Which character(s) in your series do you most identify with and why?

Megan, I think. She was there, she has all the same emotional baggage as Leona, but her expression of it is more subdued. Emotionally, I think she’s a little healthier and handles herself better, so the attention is always on Leona because Leona seems more vulnerable. There’s a certain loneliness in that which I certainly understand. I think everybody has some kind of emotional vulnerability, but the stronger ones often suffer in silence.

 

Do you set aside a specific amount of time to write each day? Or do you write whenever inspiration strikes you?

I write full time, so it’s eight hour days Monday through Friday. I start at seven, take a thirty minute lunch break at eleven, and finish at three thirty. My wife is also an author and she’s on the same schedule, which really helps. I find inspiration often doesn’t strike, so usually I’m gritting my teeth to get something out until it does.

 

What do you snack on while you write?

Ooh, dangerous. I don’t really have any writing snacks, because if I did they would mysteriously vanish and I would wonder why my keyboard was all greasy. Actually, I stopped using a keyboard after I got a repetitive strain injury, so I dictate everything by voice (including this interview!), which means I have to keep my vocal cords warm and hydrated with hot tea or hot water with lemon—which makes me sound really lame now that I’m writing it.

 

What are some of your favorite books? And/or who are some of your favorite authors?

Michael Grant’s Gone series, The da Vinci Code, The Maze Runner by James Dashner, to name a few. I was a huge fan of Michael Crichton, and I’m currently devouring Tess Gerritsen’s Rizzoli and Isles series. Her medical thriller, Gravity, is a huge inspiration for some of the space shuttle scenes in my Translucent series.

 

What do you like to do when you’re not writing?

I love doing home improvement projects. Basically, anything physical—since I live in my head all day. Right now I’m in the middle of designing a flagstone porch for our house, and once I’m done with that I’m going to put in French doors. I’m also working on a little side business to provide manuscript critiques for aspiring authors, but I guess that’s sort of writing too. I live in Oakhurst, which is the gateway to Yosemite, so there are tons of awesome hiking trails around. But even when I’m hiking, I’m thinking about my books, so even that’s writing in a way.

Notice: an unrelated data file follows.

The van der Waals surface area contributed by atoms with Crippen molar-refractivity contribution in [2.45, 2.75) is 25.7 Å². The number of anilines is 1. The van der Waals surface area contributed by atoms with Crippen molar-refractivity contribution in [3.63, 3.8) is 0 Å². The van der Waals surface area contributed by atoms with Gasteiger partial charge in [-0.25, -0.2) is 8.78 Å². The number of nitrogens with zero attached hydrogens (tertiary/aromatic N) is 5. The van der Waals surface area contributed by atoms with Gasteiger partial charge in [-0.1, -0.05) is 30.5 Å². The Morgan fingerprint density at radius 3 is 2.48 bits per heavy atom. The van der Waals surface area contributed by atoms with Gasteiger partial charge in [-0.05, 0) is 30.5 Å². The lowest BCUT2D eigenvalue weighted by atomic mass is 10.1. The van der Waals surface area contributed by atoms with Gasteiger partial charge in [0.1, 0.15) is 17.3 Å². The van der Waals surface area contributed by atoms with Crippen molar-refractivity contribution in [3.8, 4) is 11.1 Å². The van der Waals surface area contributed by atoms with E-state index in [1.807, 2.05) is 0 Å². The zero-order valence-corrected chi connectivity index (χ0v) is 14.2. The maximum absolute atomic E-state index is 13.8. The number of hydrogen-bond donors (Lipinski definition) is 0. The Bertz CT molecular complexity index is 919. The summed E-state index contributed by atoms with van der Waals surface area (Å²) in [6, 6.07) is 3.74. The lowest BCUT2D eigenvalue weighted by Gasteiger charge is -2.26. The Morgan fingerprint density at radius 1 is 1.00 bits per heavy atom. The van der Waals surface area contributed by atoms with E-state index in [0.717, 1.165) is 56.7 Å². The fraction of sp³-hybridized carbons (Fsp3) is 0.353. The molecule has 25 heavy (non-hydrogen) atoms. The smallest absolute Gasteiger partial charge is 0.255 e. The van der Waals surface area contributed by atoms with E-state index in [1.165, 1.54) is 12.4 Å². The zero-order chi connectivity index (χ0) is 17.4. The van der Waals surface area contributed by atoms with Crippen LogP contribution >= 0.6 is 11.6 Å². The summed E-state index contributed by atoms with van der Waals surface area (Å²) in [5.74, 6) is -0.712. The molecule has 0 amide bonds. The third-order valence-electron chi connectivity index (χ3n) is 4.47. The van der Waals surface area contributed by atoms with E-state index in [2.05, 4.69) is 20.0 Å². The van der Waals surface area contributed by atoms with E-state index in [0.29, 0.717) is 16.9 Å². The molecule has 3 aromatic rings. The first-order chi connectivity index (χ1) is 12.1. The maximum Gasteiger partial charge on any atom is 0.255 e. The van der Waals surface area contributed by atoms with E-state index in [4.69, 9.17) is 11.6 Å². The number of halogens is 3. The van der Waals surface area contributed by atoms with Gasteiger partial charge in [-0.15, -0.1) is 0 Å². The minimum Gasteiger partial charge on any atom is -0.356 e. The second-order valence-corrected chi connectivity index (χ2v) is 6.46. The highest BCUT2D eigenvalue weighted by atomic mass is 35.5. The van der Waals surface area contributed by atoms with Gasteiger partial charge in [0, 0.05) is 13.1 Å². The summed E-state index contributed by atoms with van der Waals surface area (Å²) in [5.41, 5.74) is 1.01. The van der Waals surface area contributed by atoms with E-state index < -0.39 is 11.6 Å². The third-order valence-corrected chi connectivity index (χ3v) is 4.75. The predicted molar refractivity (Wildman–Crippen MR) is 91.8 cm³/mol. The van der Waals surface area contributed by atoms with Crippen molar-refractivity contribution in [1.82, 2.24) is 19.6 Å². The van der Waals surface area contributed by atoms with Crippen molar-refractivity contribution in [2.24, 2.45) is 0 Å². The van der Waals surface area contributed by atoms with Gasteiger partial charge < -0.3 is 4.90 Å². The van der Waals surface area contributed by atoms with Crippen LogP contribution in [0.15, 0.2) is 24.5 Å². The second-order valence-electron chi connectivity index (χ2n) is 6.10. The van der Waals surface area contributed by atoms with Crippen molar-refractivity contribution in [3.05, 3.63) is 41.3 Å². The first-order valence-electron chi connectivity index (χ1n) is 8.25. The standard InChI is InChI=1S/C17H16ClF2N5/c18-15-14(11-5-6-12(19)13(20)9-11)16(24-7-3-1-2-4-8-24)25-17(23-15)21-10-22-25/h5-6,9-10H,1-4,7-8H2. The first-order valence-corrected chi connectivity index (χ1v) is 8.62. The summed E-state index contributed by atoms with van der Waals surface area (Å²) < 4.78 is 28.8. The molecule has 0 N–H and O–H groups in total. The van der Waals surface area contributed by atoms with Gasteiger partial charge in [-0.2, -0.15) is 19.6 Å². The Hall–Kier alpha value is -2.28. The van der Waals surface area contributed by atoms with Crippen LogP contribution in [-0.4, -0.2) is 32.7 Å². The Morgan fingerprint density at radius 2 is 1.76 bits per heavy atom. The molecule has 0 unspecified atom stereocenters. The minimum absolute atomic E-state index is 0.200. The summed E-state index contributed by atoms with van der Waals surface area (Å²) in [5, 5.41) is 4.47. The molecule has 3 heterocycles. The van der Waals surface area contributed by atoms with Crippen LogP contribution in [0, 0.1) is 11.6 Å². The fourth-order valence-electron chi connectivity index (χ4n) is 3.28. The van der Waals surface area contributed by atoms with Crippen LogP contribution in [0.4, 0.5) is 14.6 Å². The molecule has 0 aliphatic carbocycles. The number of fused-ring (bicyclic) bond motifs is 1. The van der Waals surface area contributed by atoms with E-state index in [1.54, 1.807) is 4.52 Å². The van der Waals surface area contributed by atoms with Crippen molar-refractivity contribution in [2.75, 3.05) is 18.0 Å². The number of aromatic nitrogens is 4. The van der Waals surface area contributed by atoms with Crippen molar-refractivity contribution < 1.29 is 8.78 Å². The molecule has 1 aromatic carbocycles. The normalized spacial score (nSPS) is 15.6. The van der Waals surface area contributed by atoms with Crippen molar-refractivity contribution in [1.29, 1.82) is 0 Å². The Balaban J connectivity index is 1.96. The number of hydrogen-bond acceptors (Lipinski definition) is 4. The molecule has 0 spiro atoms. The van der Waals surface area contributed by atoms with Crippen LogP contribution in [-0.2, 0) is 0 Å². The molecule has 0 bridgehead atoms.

- – -

I’d like to give a big thanks to Dan for stopping by. Connect with him at his blog or on Facebook.

I’m about to start Book Five, which I’ve been waiting months for. I strongly recommend all the books in the series before it, so rush right out there and start at the beginning:

The book (and series) is Translucent

Translucent_ebook

Available at Amazon

Book Summary

When a meteorite falls near her campsite in the San Rafael Wilderness, troubled teen Leona Hewitt ventures down into the crater looking for a souvenir. What she discovers changes her life.

Contained in the meteorite is a sticky, mucous-like fluid that bends light, cannot itself be seen, and seems to grow in the presence of living tissue. It’s drawn to her.

But when a government team arrives in hazmat suits and cordons off the meteorite impact site, Leona questions her decision to take it home with her. For one thing, there are rumors of an extraterrestrial threat.

For another, it has been speaking to her.

It wants to be worn . . . stretched on like a second skin. It’s seeking out her weaknesses, exploiting her deepest fear—that the only boy she’s ever loved will unearth the vile secret in her past and see her as a monster. Now it promises salvation.

It can make her invisible.

- – -

You can read my reviews of the first four books in the series—TranslucentOf StarlightAsh and Darkness, and Slaying Shadows—but I think you should just go and read these awesome books!

Speak Your Mind

*